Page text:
Li & Fung Ltd., the largest supplier of clothes and toys to retailers, fell the most in two weeks in Hong Kong trading after an agreement giving Wal-Mart Stores Inc. the option to purchase a unit was terminated.
Li & Fung dropped 2.6 percent, the most since Sept. 4, to HK$12.20 after announcing a new arrangement with the world’s biggest retailer that supersedes one made in January 2010. The new agreement also allows for Li & Fung to provide design and replenishment services to Wal-Mart.
The outsourcer set up Direct Sourcing Group Pte in 2010 to supply goods to Wal-Mart, now the world’s second-biggest company by sales. The deal would allow Hong Kong-based Li & Fung to act as a buying agent for $2 billion of goods in the first year, it said then. Yesterday’s agreement will last for five years with an option for a two-year extension, it said.
“The termination of the call option indicates that Wal-Mart itself is not giving enough orders to DSG to make it very profitable,” Gabriel Chan, a Hong Kong-based analyst at Credit Suisse, said in a phone interview today. “The only reason why someone would give up a call option without any compensation is that the call option is deeply out of the money and not expected to be in the money any time soon.”
Today’s share-price decline extended the stock’s slide this year to 15 percent, compared with a 12 percent climb for the benchmark Hang Seng Index.
Wal-Mart canceled “much of a deal” for Li & Fung to supply its international stores and will move to buy more goods directly from factories, the Wall Street Journal reported today, citing people close the company it didn’t name.
“There are no substantive changes to the buying agency agreement,” Li & Fung said in an e-mailed reply to questions today. “Most of the changes are technical” and allow its unit “to focus its efforts and on specific departments and categories and become much more efficient,” the company said.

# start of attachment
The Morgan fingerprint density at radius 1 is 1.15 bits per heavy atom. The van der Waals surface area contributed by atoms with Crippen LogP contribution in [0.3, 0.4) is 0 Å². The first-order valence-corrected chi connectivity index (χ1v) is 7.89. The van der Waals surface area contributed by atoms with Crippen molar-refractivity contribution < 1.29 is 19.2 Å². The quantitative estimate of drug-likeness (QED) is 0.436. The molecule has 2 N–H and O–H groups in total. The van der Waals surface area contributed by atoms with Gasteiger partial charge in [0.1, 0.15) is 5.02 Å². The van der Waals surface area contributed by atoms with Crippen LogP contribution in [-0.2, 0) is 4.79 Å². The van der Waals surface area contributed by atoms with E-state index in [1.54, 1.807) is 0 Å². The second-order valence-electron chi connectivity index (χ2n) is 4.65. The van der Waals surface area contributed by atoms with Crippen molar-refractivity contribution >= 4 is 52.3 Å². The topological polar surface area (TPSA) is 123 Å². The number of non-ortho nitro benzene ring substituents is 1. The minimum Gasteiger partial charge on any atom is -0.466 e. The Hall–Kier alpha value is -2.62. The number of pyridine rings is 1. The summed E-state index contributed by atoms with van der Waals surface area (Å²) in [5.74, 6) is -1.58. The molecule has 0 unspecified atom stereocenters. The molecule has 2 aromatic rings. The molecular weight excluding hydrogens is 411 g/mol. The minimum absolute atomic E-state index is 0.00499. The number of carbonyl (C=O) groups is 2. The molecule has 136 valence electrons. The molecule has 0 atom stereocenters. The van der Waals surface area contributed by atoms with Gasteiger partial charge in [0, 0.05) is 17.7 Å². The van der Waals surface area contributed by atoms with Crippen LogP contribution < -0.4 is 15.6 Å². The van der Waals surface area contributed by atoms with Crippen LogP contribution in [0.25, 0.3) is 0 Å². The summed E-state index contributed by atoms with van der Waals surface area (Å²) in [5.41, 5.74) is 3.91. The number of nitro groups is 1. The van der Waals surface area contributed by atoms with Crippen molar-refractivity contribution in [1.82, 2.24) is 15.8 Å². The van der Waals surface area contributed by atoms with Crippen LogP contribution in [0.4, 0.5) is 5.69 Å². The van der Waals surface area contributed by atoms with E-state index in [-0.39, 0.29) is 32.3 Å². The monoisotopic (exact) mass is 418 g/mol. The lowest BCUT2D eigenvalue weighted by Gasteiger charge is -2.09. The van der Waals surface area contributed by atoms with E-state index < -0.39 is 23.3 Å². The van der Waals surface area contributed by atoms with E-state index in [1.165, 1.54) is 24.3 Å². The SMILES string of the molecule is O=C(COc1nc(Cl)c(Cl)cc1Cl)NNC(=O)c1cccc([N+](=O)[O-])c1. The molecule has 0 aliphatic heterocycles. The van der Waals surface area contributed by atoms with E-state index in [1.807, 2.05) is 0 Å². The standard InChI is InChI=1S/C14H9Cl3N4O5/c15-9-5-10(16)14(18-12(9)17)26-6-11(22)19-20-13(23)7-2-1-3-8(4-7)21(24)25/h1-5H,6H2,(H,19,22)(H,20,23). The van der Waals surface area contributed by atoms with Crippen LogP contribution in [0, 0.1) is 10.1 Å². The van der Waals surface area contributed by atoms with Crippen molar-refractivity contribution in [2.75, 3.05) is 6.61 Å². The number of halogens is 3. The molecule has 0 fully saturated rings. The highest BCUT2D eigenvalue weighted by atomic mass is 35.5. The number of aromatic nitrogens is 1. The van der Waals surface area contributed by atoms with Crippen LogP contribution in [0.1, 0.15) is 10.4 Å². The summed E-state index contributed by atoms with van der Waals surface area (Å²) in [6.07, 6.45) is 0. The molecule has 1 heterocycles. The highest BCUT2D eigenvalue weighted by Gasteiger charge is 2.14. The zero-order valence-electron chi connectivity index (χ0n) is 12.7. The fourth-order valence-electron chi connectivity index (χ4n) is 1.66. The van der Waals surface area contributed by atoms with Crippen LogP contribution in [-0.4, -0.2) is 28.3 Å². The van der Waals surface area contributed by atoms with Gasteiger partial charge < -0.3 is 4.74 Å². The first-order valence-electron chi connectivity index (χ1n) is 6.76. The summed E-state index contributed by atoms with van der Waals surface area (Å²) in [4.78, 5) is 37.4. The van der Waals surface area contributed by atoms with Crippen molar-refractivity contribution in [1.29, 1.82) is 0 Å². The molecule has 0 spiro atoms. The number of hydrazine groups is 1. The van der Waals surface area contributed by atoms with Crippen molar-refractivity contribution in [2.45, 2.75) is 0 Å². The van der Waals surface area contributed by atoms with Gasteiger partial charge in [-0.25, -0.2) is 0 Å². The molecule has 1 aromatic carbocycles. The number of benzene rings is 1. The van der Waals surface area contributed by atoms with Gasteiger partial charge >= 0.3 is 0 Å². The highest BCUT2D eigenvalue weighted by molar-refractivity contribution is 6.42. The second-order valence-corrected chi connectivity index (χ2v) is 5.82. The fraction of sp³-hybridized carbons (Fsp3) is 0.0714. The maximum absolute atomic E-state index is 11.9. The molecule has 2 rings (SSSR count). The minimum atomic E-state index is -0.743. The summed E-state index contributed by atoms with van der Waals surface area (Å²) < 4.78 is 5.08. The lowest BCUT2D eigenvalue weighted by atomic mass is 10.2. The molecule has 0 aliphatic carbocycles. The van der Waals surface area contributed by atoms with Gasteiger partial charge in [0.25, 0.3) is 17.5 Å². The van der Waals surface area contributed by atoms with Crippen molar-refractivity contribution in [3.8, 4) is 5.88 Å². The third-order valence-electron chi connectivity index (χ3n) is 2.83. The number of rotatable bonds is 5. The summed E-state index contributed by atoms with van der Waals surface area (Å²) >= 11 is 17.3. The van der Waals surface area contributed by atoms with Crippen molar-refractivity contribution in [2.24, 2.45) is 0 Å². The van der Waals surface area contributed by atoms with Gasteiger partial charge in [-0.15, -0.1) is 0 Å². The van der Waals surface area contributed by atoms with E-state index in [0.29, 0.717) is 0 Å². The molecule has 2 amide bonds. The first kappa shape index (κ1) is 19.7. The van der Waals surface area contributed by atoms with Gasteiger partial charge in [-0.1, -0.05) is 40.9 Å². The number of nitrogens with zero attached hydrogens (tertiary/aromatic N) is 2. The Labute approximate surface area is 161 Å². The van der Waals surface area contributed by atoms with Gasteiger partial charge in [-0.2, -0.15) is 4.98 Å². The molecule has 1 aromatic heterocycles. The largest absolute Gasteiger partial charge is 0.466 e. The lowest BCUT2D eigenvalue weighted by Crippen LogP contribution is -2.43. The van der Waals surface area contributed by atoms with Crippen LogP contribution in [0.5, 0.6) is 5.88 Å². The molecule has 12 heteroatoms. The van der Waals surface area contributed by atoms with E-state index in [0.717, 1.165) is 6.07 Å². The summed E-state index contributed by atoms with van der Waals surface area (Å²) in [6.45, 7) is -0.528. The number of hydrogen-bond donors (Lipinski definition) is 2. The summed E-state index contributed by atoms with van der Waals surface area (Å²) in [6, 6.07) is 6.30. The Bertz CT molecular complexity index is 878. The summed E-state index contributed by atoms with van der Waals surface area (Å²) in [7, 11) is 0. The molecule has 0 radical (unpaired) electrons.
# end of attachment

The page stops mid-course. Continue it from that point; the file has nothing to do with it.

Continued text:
Wal-Mart has said it “never anticipated exercising the call option” on Direct Sourcing Group and no payment was made to terminate it, Li & Fung said.
Ebru Sener Kurumlu, an analyst at JPMorgan, said the deal “removes the uncertainty around ownership” of Li & Fung unit Direct Sourcing. The new deal allows Direct Sourcing to focus on categories where “Wal-Mart really needs Li & Fung’s expertise,” said Sener, who has a neutral rating on the Hong Kong-based company’s shares.
Li & Fung will continue to be a primary supplier for Sam’s Club in the U.S. through its Direct Sourcing Group Pte. unit and provide buying-agency services to Wal-Mart’s U.S. operations and in some of its international markets, it said.
“This is positive not only for revenue streams but also for margins as distribution is traditionally a higher-margin business,” Vineet Sharma, an analyst at Barclays Plc in Hong Kong, said in a note to clients yesterday.
Li & Fung reported in August first-half core operating profit fell 22 percent to $221 million as U.S. consumers curb spending amid a slower economy.